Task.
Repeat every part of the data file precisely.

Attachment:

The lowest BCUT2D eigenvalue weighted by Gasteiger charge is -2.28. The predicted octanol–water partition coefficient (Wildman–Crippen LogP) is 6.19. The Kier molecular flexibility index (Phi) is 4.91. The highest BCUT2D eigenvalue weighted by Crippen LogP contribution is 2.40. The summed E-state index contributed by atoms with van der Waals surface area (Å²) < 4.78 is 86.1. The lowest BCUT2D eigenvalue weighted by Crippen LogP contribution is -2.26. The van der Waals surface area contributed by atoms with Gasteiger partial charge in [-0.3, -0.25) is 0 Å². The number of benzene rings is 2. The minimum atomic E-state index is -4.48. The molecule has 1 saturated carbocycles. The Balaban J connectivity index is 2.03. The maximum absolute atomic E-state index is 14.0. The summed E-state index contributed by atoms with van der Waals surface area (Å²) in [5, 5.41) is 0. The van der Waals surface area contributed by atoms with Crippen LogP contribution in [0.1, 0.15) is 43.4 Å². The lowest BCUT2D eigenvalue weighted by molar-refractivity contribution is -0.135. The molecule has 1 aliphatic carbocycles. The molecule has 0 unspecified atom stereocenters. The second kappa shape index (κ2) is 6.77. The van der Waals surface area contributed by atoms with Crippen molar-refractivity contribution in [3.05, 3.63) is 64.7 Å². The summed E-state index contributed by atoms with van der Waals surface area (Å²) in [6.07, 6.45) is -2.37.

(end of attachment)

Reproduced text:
The lowest BCUT2D eigenvalue weighted by Gasteiger charge is -2.28. The predicted octanol–water partition coefficient (Wildman–Crippen LogP) is 6.19. The Kier molecular flexibility index (Phi) is 4.91. The highest BCUT2D eigenvalue weighted by Crippen LogP contribution is 2.40. The summed E-state index contributed by atoms with van der Waals surface area (Å²) < 4.78 is 86.1. The lowest BCUT2D eigenvalue weighted by Crippen LogP contribution is -2.26. The van der Waals surface area contributed by atoms with Gasteiger partial charge in [-0.3, -0.25) is 0 Å². The number of benzene rings is 2. The minimum atomic E-state index is -4.48. The molecule has 1 saturated carbocycles. The Balaban J connectivity index is 2.03. The maximum absolute atomic E-state index is 14.0. The summed E-state index contributed by atoms with van der Waals surface area (Å²) in [5, 5.41) is 0. The van der Waals surface area contributed by atoms with Crippen LogP contribution in [0.1, 0.15) is 43.4 Å². The lowest BCUT2D eigenvalue weighted by molar-refractivity contribution is -0.135. The molecule has 1 aliphatic carbocycles. The molecule has 0 unspecified atom stereocenters. The second kappa shape index (κ2) is 6.77. The van der Waals surface area contributed by atoms with Crippen molar-refractivity contribution in [3.05, 3.63) is 64.7 Å². The summed E-state index contributed by atoms with van der Waals surface area (Å²) in [6.07, 6.45) is -2.37.